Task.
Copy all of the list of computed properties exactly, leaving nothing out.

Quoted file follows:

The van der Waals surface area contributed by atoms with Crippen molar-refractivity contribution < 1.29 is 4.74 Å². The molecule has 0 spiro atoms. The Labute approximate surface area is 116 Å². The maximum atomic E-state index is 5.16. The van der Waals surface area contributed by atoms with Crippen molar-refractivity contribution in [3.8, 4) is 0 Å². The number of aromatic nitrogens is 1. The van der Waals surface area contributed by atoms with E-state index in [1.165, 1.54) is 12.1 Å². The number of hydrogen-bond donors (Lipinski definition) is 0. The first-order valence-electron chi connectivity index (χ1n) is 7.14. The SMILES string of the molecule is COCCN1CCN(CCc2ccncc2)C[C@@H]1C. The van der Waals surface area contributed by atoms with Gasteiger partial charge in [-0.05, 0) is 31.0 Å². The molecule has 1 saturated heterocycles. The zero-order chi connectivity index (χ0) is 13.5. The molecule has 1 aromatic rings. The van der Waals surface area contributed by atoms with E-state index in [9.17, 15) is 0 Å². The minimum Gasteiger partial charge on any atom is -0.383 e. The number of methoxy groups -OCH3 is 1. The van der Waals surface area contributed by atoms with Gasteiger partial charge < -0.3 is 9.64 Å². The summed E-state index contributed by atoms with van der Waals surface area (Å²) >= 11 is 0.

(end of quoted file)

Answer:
The van der Waals surface area contributed by atoms with Crippen molar-refractivity contribution < 1.29 is 4.74 Å². The molecule has 0 spiro atoms. The Labute approximate surface area is 116 Å². The maximum atomic E-state index is 5.16. The van der Waals surface area contributed by atoms with Crippen molar-refractivity contribution in [3.8, 4) is 0 Å². The number of aromatic nitrogens is 1. The van der Waals surface area contributed by atoms with E-state index in [1.165, 1.54) is 12.1 Å². The number of hydrogen-bond donors (Lipinski definition) is 0. The first-order valence-electron chi connectivity index (χ1n) is 7.14. The SMILES string of the molecule is COCCN1CCN(CCc2ccncc2)C[C@@H]1C. The van der Waals surface area contributed by atoms with Gasteiger partial charge in [-0.05, 0) is 31.0 Å². The molecule has 1 saturated heterocycles. The zero-order chi connectivity index (χ0) is 13.5. The molecule has 1 aromatic rings. The van der Waals surface area contributed by atoms with E-state index in [9.17, 15) is 0 Å². The minimum Gasteiger partial charge on any atom is -0.383 e. The number of methoxy groups -OCH3 is 1. The van der Waals surface area contributed by atoms with Gasteiger partial charge < -0.3 is 9.64 Å². The summed E-state index contributed by atoms with van der Waals surface area (Å²) >= 11 is 0.